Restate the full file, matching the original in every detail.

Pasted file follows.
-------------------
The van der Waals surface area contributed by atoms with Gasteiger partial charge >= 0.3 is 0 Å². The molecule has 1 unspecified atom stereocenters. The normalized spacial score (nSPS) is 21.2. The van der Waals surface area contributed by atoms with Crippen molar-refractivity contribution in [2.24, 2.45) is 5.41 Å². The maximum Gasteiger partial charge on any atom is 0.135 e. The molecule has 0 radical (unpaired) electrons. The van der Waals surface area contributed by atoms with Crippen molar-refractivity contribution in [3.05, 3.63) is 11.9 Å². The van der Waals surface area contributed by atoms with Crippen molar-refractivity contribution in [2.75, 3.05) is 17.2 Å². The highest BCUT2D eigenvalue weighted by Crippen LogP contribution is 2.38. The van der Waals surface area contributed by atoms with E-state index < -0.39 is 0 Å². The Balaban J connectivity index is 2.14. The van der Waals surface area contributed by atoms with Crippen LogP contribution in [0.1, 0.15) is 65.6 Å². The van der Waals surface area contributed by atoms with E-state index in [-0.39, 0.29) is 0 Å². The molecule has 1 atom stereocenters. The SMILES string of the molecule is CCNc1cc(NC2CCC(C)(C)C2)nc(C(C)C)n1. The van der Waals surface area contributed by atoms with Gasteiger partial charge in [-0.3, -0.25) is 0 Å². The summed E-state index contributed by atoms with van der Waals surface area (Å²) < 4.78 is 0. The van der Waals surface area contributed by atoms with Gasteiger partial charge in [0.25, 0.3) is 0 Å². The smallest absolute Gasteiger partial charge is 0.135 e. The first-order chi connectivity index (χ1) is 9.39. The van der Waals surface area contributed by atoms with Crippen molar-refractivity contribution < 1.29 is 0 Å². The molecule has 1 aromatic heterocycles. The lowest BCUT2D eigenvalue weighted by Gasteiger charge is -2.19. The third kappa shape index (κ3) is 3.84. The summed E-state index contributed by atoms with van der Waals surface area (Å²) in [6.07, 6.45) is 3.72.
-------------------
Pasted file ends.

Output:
The van der Waals surface area contributed by atoms with Gasteiger partial charge >= 0.3 is 0 Å². The molecule has 1 unspecified atom stereocenters. The normalized spacial score (nSPS) is 21.2. The van der Waals surface area contributed by atoms with Crippen molar-refractivity contribution in [2.24, 2.45) is 5.41 Å². The maximum Gasteiger partial charge on any atom is 0.135 e. The molecule has 0 radical (unpaired) electrons. The van der Waals surface area contributed by atoms with Crippen molar-refractivity contribution in [3.05, 3.63) is 11.9 Å². The van der Waals surface area contributed by atoms with Crippen molar-refractivity contribution in [2.75, 3.05) is 17.2 Å². The highest BCUT2D eigenvalue weighted by Crippen LogP contribution is 2.38. The van der Waals surface area contributed by atoms with E-state index < -0.39 is 0 Å². The Balaban J connectivity index is 2.14. The van der Waals surface area contributed by atoms with Crippen LogP contribution in [0.1, 0.15) is 65.6 Å². The van der Waals surface area contributed by atoms with E-state index in [-0.39, 0.29) is 0 Å². The molecule has 1 atom stereocenters. The SMILES string of the molecule is CCNc1cc(NC2CCC(C)(C)C2)nc(C(C)C)n1. The van der Waals surface area contributed by atoms with Gasteiger partial charge in [-0.3, -0.25) is 0 Å². The summed E-state index contributed by atoms with van der Waals surface area (Å²) < 4.78 is 0. The van der Waals surface area contributed by atoms with Gasteiger partial charge in [0.25, 0.3) is 0 Å². The smallest absolute Gasteiger partial charge is 0.135 e. The first-order chi connectivity index (χ1) is 9.39. The van der Waals surface area contributed by atoms with Crippen molar-refractivity contribution < 1.29 is 0 Å². The molecule has 1 aromatic heterocycles. The lowest BCUT2D eigenvalue weighted by Gasteiger charge is -2.19. The third kappa shape index (κ3) is 3.84. The summed E-state index contributed by atoms with van der Waals surface area (Å²) in [6.07, 6.45) is 3.72.